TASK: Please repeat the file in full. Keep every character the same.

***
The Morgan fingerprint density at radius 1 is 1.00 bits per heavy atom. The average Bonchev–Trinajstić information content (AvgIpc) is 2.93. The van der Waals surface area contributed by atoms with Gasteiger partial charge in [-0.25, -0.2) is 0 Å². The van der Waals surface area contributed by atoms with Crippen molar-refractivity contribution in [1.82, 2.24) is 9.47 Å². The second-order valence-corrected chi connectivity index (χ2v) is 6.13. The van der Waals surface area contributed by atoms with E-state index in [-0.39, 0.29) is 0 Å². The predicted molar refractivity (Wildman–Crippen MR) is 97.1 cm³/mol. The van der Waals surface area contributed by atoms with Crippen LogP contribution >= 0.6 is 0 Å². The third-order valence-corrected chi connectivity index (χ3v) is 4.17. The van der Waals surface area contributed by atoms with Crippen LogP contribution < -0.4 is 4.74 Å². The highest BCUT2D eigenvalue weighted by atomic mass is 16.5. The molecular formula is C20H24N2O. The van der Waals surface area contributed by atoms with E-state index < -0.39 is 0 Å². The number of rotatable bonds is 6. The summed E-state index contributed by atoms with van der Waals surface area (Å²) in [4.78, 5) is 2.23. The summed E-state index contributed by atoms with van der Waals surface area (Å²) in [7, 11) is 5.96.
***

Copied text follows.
The Morgan fingerprint density at radius 1 is 1.00 bits per heavy atom. The average Bonchev–Trinajstić information content (AvgIpc) is 2.93. The van der Waals surface area contributed by atoms with Gasteiger partial charge in [-0.25, -0.2) is 0 Å². The van der Waals surface area contributed by atoms with Crippen molar-refractivity contribution in [1.82, 2.24) is 9.47 Å². The second-order valence-corrected chi connectivity index (χ2v) is 6.13. The van der Waals surface area contributed by atoms with E-state index in [-0.39, 0.29) is 0 Å². The predicted molar refractivity (Wildman–Crippen MR) is 97.1 cm³/mol. The van der Waals surface area contributed by atoms with Crippen LogP contribution >= 0.6 is 0 Å². The third-order valence-corrected chi connectivity index (χ3v) is 4.17. The van der Waals surface area contributed by atoms with Crippen LogP contribution < -0.4 is 4.74 Å². The highest BCUT2D eigenvalue weighted by atomic mass is 16.5. The molecular formula is C20H24N2O. The van der Waals surface area contributed by atoms with E-state index < -0.39 is 0 Å². The number of rotatable bonds is 6. The summed E-state index contributed by atoms with van der Waals surface area (Å²) in [4.78, 5) is 2.23. The summed E-state index contributed by atoms with van der Waals surface area (Å²) in [7, 11) is 5.96.